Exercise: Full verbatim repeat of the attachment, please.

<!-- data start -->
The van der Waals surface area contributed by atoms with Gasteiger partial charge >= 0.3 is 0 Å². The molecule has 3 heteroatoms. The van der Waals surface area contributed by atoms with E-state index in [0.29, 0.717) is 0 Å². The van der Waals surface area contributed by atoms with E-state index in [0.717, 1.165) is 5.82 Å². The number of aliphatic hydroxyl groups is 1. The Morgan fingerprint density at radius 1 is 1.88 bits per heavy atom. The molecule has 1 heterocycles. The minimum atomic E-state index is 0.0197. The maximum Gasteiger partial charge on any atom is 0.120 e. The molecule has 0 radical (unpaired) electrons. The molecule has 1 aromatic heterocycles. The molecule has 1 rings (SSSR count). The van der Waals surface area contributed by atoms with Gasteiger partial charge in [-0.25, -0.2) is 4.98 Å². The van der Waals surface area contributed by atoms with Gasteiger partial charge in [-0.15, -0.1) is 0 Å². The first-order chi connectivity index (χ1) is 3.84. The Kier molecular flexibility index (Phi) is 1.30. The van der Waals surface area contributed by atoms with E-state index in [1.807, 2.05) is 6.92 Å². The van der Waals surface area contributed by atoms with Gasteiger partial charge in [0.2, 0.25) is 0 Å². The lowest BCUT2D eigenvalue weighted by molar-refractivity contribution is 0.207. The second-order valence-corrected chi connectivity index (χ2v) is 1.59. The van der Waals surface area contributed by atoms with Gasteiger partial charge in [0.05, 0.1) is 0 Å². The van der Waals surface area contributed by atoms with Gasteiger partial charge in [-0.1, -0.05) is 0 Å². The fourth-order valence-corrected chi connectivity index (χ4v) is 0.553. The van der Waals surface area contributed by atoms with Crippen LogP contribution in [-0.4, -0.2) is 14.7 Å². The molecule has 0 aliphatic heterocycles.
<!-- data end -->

The van der Waals surface area contributed by atoms with Gasteiger partial charge >= 0.3 is 0 Å². The molecule has 3 heteroatoms. The van der Waals surface area contributed by atoms with E-state index in [0.29, 0.717) is 0 Å². The van der Waals surface area contributed by atoms with E-state index in [0.717, 1.165) is 5.82 Å². The number of aliphatic hydroxyl groups is 1. The Morgan fingerprint density at radius 1 is 1.88 bits per heavy atom. The molecule has 1 heterocycles. The minimum atomic E-state index is 0.0197. The maximum Gasteiger partial charge on any atom is 0.120 e. The molecule has 0 radical (unpaired) electrons. The molecule has 1 aromatic heterocycles. The molecule has 1 rings (SSSR count). The van der Waals surface area contributed by atoms with Gasteiger partial charge in [-0.25, -0.2) is 4.98 Å². The van der Waals surface area contributed by atoms with Gasteiger partial charge in [-0.15, -0.1) is 0 Å². The first-order chi connectivity index (χ1) is 3.84. The Kier molecular flexibility index (Phi) is 1.30. The van der Waals surface area contributed by atoms with E-state index in [1.807, 2.05) is 6.92 Å². The van der Waals surface area contributed by atoms with Gasteiger partial charge in [0.2, 0.25) is 0 Å². The lowest BCUT2D eigenvalue weighted by molar-refractivity contribution is 0.207. The second-order valence-corrected chi connectivity index (χ2v) is 1.59. The van der Waals surface area contributed by atoms with Gasteiger partial charge in [0.05, 0.1) is 0 Å². The van der Waals surface area contributed by atoms with Gasteiger partial charge in [-0.1, -0.05) is 0 Å². The fourth-order valence-corrected chi connectivity index (χ4v) is 0.553. The van der Waals surface area contributed by atoms with Crippen LogP contribution in [-0.4, -0.2) is 14.7 Å². The molecule has 0 aliphatic heterocycles.